Before you start frothing at the mouth, I know that big schools like Harvard do offer aid packages. But looking at both the undergraduate and Graduate School of Education materials, the word LOAN appears quite a bit.

    So, here is a top flight school -- one which I doubt anyone would ever question its legitimacy.

    Would you advise a prospective teacher to not (potentially) go a QUARTER OF A MILLION DOLLARS into debt to earn the appropriate credential from Harvard University for that profession? Yet, regardless of what aid package was received, some people will defy economic logic and choose to attend Harvard and then :eek: actually work in their chosen field even though it does not guarantee riches and a favorable debt-to-earnings ratio.

    But of course, you went ahead and recycled the old insinuatory chestnuts about how online learning is inherently inferior.

    What makes you think the OP (or any subsequent reader) is unable to critically process the ample information provided without another thinly veiled "online learning - bad" screed?


    References:
    Barry, M., and Runyan, G. (1995). A review of distance learning studies in the U.S. military. The American Journal of Distance Education, 9 (3): 37&#8211;47.

    Carey, J. M. (2001). Effective Student Outcomes: A Comparison of Online and Face-to-Face Delivery Modes. DEOSNEWS, 11(9). ISSN 1062-9416

    Cheng, H. C., Lehman, J. & Armstrong, P. (1991). Comparison of performance and attitude in traditional and computer conferencing classes. The American Journal of Distance Education 5 (3): 51&#8211;64.

    DeNeui, D. L. & Dodge, T. L. (2006) Asynchronous Learning Networks and Student Outcomes: The Utility of Online Learning Components in Hybrid Courses. Journal of Instructional Psychology, 33(4). 256 - 259.

    Lee, J., Carter-Wells, J., Glaeser, B., Ivers, K., & Street, C. (2006). Facilitating the development of a learning community in an online graduate program. Quarterly Review of Distance Education, 7(1). 13 - 33.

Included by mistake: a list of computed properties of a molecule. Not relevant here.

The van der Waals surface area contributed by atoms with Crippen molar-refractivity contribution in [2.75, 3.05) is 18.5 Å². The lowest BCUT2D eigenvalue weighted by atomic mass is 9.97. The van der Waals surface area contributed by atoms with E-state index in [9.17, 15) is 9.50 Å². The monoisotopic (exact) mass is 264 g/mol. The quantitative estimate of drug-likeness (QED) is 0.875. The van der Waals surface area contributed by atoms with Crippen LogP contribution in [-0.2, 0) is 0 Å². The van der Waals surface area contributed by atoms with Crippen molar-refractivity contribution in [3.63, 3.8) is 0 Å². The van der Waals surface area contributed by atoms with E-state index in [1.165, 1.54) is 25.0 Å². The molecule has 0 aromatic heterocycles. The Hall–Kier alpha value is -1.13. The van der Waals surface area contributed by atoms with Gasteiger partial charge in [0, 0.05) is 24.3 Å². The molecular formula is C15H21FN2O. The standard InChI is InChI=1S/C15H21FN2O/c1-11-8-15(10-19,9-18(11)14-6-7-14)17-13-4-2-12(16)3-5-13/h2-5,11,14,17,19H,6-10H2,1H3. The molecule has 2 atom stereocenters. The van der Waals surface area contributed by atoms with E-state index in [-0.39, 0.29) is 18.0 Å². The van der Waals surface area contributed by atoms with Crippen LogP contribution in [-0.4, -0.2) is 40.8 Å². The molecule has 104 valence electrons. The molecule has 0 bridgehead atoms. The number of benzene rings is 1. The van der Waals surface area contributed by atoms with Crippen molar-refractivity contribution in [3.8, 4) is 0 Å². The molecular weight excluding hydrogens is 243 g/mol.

Qing L. & Akins, M. (2005) Sixteen myths about online teaching and learning in higher education: Don't believe everything you hear. TechTrends: Linking Research & Practice to Improve Learning, 49(4). 51 - 60.

    Russell, T. L. (1999). The no significant difference phenomenon. Chapel Hill, NC: Office of Instructional Telecommunications, North Carolina State University.

    Shachar, M., & Neumann, Y., (2003). Differences Between Traditional and Distance Education Academic Performances: A meta-analytic approach International Review of Research in Open and Distance Learning, 4(2).
     
  18. Therapist4Chnge

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    The bigger problem is the VIABILITY of a person being able to attain an academic job within the field. They may receive proper training, but there is a bias against online degrees in the field, and that will make it harder to gain employment. Psychology academia is definitely one of the most traditional areas in this regard, and change is VERY slow.

    If a person wants to work in academia in psych (tenure track), I always recommend a traditional balanced and/or slightly more research heavy PhD. Why....because that is who get the jobs. I know PsyD's and EdDs who have nice teaching positions...but they are in the vast minority.

    -t